Fig. 44.2 Microscopy versus endoscopy. (a) A transcanal view using a postauricular approach to the left ear with optimal positioning to view the retrotympanum. (b) Endoscopic view of the same ear using a 45-degree endoscope. The white line shows the posterior limit of the microscopic view. The following structures are visible: VII, facial nerve; OW, oval window niche; NJ, Jacobson’s nerve; Pr, promontory; TRWN, tegmen of the round window niche; RWN, round window niche; SH, stapes head; S, stapedius tendon; Sc, scutum; TT, tensor tympani tendon; PE, pyramidal eminence; P, ponticulus (rudimentary in this specimen); ST, sinus tympani; Su, subiculum.
The sinus tympani is a notoriously difficult area to access with a microscopic view. The posterior tympanotomy was developed to improve access to this area, but this dissection provides access through the facial recess rather than the sinus tympani itself. Although this improves access to disease in the sinus tympani, the facial nerve that lies between the two structures prevents direct access even through a wide posterior tympanotomy. Although it has been possible to undertake a retrofacial approach to the sinus tympani, the close proximity of the posterior semicircular canal and the variable course of the vertical segment of the facial nerve make this surgical approach very challenging. In cases of a shallow sinus tympani, even a retrofacial approach may not be sufficient to access disease in this area.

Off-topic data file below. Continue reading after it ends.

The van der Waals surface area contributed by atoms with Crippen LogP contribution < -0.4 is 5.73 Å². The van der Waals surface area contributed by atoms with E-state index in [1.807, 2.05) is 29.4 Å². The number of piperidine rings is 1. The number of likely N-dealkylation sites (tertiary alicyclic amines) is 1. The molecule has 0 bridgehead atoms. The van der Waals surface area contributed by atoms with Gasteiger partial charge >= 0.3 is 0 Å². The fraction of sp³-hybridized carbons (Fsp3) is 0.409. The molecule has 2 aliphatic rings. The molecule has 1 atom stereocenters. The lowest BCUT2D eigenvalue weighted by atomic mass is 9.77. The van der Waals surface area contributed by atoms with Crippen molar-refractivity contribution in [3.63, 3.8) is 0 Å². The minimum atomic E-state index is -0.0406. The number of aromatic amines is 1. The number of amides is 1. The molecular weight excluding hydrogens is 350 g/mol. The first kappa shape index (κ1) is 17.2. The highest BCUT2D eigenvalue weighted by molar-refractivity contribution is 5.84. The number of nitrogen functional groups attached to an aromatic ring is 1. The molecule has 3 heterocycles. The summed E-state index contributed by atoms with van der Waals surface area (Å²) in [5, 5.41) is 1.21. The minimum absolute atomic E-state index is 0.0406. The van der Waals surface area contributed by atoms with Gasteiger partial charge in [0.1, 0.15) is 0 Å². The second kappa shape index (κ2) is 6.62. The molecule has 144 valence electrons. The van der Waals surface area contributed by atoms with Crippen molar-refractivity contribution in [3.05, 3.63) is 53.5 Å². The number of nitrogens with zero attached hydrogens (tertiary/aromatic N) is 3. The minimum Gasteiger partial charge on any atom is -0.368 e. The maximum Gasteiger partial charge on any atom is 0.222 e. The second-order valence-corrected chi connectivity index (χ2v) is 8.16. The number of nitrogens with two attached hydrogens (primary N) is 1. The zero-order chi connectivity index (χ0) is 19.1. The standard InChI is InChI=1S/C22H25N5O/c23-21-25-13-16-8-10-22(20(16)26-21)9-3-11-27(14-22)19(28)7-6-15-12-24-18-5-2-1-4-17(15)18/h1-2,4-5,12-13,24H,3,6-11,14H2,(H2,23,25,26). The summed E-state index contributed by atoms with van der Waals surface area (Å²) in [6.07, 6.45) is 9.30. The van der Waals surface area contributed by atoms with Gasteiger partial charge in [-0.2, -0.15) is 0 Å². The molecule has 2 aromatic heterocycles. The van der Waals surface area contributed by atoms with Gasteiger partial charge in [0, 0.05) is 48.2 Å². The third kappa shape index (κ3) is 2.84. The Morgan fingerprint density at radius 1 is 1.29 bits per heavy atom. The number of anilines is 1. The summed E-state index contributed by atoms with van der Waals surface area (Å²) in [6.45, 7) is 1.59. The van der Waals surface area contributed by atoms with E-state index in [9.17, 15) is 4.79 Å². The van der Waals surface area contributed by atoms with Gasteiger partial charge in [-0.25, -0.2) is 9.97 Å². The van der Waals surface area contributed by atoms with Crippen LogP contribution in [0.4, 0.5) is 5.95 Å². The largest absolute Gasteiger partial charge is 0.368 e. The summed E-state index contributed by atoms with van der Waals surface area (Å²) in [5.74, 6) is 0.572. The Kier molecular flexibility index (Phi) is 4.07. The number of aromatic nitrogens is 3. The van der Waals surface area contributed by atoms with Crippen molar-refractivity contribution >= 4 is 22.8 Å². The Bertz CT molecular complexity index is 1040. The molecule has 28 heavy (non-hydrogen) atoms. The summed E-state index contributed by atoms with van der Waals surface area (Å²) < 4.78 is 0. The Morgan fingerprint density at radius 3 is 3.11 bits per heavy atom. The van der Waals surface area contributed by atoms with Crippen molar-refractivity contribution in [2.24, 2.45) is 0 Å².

The wide angle of view and the use of angulated endoscopes have allowed a more detailed examination of the sinus tympani that informs surgical planning. In their work on describing the morphology of the sinus tympani, Marchioni et al13 describe a classification system of the sinus tympani in relation to its depth relative to the facial nerve (▶ Fig. 44.3) and its morphology relative to surrounding structures, subdividing it into normal shape, confluent shape, and partitioned shape. Knowledge of these configurations allows disease to be removed from the sinus tympani with greater confidence owing to the benefits of a comprehension of the complex interrelationships between structures such as the styloid eminence, ponticulus, and subiculum (see Chapter 7).